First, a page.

roasted sweet potato, sweet potato, cubed sweet potato, roasted sweet potato skewers, sweet potato skewers

My first introduction to fine dining (which I wouldn’t call fine dining anymore nowadays) was when my parents took us to Max’s Bistro when I was in high school.  It was for no special occasion, but to try this restaurant that had just opened up, which was trying to introduce this town to “California cuisine.”  It was one of the only “upscale” restaurants that I could recall at that time when I was younger.  So we were all very excited.  We even got all dressed up for this non-special, special occasion.  We salivated as we looked over the menu.  I saw sweet potato fries with a cilantro-jalapeno aioli and begged my parents to order it.  They were a little reluctant partially because they aren’t too keen on appetizers, but also because the price tag on the dishes were a little high at that point in time for the city we live in.  But hellooooo?!  Fried sweet potatoes?!… Yes, please!  Anything with the word fries was magic to my ears (and it still is!).

Mmmmm.  Sweet potato french fries.  I can still recall how amazing it was the first time I tried a sweet potato fry… crispy panko coating on the outside, and just the right about of tenderness on the inside.  It was perfect.  But then dip it into that aioli, and oooooooh weeeeeee!  It was 100 times even more amazing.  The aioli was tangy, cilantro-y, and had just the right amount of heat from the cilantro.  Yum.  Unfortunately, the only thing that impressed us that night was the sweet potato fries, and dessert.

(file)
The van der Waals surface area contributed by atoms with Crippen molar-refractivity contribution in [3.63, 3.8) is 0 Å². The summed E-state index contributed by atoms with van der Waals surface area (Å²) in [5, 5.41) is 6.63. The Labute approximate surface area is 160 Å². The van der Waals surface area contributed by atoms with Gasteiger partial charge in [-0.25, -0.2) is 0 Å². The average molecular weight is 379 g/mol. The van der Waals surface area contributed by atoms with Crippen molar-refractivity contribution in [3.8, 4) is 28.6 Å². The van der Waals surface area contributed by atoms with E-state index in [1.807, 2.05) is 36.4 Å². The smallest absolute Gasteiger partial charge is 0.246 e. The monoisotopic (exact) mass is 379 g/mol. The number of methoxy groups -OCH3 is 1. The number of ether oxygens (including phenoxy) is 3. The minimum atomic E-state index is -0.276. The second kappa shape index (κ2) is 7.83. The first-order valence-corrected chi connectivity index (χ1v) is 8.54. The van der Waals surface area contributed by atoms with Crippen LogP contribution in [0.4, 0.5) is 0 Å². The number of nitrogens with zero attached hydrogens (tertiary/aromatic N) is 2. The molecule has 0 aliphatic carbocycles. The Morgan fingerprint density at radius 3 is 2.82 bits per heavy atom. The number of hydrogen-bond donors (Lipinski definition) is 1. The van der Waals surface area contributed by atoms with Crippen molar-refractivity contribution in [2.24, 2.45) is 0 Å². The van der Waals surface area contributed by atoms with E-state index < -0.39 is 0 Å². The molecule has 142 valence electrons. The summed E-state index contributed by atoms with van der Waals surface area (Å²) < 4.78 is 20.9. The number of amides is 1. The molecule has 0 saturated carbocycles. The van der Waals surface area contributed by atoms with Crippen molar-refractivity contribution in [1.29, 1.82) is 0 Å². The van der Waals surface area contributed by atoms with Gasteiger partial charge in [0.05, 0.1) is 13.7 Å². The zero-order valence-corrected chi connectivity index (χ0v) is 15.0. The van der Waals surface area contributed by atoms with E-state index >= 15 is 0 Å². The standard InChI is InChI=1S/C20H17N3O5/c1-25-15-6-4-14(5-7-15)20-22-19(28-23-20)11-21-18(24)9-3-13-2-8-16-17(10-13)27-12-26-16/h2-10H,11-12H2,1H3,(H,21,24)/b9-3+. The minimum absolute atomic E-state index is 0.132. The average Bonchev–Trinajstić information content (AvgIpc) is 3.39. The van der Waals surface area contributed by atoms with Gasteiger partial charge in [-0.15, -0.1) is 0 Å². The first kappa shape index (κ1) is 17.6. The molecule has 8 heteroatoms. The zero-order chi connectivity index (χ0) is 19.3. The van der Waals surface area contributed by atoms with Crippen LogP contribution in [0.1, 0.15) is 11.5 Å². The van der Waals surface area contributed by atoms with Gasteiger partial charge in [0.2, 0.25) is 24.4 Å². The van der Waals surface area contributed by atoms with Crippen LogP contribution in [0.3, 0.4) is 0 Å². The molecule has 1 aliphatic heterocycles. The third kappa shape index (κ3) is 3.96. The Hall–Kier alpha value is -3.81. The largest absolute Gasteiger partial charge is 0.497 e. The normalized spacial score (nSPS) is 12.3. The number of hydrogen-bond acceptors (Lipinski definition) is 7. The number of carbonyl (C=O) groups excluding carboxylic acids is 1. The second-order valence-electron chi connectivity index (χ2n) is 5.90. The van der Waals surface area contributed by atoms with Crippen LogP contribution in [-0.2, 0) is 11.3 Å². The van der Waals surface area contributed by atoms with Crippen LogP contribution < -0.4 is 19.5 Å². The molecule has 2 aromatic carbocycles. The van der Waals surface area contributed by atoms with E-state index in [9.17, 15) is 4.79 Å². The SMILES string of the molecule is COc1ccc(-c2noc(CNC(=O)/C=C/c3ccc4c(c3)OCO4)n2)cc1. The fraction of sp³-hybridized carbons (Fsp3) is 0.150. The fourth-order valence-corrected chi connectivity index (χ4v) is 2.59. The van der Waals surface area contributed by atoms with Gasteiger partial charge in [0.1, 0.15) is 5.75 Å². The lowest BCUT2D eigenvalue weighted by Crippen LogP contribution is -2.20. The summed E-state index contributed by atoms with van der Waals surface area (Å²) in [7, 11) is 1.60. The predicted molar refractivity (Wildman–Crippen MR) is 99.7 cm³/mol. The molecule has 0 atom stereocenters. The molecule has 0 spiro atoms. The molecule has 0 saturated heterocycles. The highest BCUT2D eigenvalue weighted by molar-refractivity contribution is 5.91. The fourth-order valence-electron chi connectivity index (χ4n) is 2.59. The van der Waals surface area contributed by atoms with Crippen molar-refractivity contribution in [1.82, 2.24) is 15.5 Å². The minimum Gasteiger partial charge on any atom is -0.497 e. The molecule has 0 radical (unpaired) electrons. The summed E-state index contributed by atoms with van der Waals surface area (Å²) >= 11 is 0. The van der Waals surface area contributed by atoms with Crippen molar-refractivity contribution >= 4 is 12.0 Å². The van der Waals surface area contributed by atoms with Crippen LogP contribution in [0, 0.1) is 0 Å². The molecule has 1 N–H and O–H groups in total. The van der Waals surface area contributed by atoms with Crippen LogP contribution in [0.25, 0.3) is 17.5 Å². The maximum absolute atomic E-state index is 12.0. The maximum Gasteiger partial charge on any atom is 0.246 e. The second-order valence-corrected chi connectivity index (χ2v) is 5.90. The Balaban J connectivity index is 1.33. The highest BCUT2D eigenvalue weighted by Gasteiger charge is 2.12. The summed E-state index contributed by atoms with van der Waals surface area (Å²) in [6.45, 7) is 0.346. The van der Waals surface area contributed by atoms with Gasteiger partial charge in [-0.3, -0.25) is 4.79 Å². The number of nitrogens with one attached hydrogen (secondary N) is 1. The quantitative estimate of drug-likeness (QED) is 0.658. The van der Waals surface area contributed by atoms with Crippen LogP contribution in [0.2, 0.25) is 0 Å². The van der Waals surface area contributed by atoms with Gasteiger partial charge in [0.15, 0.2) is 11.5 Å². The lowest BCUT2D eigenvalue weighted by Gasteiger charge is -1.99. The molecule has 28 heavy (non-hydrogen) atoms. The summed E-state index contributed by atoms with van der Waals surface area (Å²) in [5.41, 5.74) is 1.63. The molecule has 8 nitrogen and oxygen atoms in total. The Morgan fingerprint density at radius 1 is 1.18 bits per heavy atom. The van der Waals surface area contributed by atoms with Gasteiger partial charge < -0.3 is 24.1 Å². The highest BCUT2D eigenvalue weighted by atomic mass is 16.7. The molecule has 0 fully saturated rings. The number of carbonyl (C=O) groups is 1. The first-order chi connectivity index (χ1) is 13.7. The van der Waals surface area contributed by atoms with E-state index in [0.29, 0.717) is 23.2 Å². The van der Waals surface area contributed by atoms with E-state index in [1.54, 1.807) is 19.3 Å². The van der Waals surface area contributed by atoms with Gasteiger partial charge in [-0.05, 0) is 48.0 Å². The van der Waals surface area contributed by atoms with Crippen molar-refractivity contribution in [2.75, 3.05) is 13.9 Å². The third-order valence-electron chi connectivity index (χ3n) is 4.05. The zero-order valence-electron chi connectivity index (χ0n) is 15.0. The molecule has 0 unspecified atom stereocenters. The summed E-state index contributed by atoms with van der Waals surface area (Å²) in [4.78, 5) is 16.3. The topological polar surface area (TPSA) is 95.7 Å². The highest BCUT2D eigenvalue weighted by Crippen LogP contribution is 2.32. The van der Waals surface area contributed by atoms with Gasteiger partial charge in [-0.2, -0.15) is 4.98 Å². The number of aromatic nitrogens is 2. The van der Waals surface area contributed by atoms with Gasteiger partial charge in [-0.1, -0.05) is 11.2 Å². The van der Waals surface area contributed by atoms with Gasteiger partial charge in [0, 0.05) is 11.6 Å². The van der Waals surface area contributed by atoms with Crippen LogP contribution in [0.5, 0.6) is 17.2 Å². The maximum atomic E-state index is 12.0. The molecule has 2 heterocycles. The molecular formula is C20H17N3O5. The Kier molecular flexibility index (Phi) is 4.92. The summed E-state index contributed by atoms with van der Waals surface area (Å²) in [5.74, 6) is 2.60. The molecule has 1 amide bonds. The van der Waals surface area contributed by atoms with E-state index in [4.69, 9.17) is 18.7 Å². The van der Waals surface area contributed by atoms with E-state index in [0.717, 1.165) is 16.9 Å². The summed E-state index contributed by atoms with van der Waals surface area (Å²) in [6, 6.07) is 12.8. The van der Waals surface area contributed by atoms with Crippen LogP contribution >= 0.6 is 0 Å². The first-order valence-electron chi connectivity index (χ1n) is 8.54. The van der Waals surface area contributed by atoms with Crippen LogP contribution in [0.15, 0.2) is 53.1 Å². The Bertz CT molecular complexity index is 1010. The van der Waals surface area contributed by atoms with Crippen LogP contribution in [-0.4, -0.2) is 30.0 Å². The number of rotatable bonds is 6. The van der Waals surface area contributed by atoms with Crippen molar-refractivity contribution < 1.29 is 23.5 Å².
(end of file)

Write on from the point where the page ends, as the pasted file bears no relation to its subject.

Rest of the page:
Coming from a family history of the restaurant business, I grew up with the mantra of “the customer is always right.”  Service.  It’s a really important part of any business dealing with customer relations.  In my humble opinion, if the service sucks, then the food sucks.  I know the logic may seem oversimplified to some, but it can really ruin the mood of a great meal.  If the entree costs more than $25, I expect to be wined and dined by the wait staff.  And of course, the service that night was snooty and unattenative, which completely turned my parents off.  My dad actually vowed never to go back to the restaurant because of the poor service, and he still hasn’t to this day.